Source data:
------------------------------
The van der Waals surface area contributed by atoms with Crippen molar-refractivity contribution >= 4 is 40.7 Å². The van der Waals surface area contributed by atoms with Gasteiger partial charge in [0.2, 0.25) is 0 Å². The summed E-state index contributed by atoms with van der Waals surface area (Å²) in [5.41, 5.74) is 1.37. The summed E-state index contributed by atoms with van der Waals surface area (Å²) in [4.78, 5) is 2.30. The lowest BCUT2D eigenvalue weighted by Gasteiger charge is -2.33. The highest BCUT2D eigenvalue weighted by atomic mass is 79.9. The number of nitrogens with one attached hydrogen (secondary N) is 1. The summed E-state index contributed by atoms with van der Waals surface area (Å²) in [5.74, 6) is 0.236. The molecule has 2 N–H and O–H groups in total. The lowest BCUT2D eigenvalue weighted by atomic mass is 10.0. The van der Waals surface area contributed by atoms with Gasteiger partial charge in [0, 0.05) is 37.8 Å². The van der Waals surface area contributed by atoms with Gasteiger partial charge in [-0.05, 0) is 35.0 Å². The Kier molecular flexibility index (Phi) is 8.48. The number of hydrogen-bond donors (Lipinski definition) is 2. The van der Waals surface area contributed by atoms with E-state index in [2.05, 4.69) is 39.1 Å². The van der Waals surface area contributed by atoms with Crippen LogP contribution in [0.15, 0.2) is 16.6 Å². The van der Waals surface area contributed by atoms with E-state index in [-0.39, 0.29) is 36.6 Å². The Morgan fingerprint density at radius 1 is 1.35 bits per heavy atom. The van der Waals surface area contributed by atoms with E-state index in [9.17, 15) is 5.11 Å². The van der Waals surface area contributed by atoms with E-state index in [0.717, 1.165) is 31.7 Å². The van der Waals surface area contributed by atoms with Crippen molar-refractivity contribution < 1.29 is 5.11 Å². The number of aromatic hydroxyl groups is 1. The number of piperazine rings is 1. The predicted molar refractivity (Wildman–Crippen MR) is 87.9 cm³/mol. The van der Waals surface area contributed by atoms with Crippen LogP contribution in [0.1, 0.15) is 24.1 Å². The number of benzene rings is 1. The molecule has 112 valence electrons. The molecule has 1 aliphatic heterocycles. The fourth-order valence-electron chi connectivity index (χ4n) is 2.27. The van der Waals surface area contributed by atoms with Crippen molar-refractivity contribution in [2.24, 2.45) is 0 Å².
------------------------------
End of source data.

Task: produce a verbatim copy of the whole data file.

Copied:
The van der Waals surface area contributed by atoms with Crippen molar-refractivity contribution >= 4 is 40.7 Å². The van der Waals surface area contributed by atoms with Gasteiger partial charge in [0.2, 0.25) is 0 Å². The summed E-state index contributed by atoms with van der Waals surface area (Å²) in [5.41, 5.74) is 1.37. The summed E-state index contributed by atoms with van der Waals surface area (Å²) in [4.78, 5) is 2.30. The lowest BCUT2D eigenvalue weighted by Gasteiger charge is -2.33. The highest BCUT2D eigenvalue weighted by atomic mass is 79.9. The number of nitrogens with one attached hydrogen (secondary N) is 1. The summed E-state index contributed by atoms with van der Waals surface area (Å²) in [5.74, 6) is 0.236. The molecule has 2 N–H and O–H groups in total. The lowest BCUT2D eigenvalue weighted by atomic mass is 10.0. The van der Waals surface area contributed by atoms with Gasteiger partial charge in [0, 0.05) is 37.8 Å². The van der Waals surface area contributed by atoms with Gasteiger partial charge in [-0.05, 0) is 35.0 Å². The Kier molecular flexibility index (Phi) is 8.48. The number of hydrogen-bond donors (Lipinski definition) is 2. The van der Waals surface area contributed by atoms with E-state index in [2.05, 4.69) is 39.1 Å². The van der Waals surface area contributed by atoms with Crippen LogP contribution in [0.15, 0.2) is 16.6 Å². The van der Waals surface area contributed by atoms with E-state index in [-0.39, 0.29) is 36.6 Å². The Morgan fingerprint density at radius 1 is 1.35 bits per heavy atom. The van der Waals surface area contributed by atoms with E-state index in [9.17, 15) is 5.11 Å². The van der Waals surface area contributed by atoms with E-state index in [0.717, 1.165) is 31.7 Å². The van der Waals surface area contributed by atoms with Crippen molar-refractivity contribution < 1.29 is 5.11 Å². The number of aromatic hydroxyl groups is 1. The number of piperazine rings is 1. The predicted molar refractivity (Wildman–Crippen MR) is 87.9 cm³/mol. The van der Waals surface area contributed by atoms with Crippen LogP contribution in [0.1, 0.15) is 24.1 Å². The number of benzene rings is 1. The molecule has 112 valence electrons. The molecule has 1 aliphatic heterocycles. The fourth-order valence-electron chi connectivity index (χ4n) is 2.27. The van der Waals surface area contributed by atoms with Crippen molar-refractivity contribution in [2.24, 2.45) is 0 Å².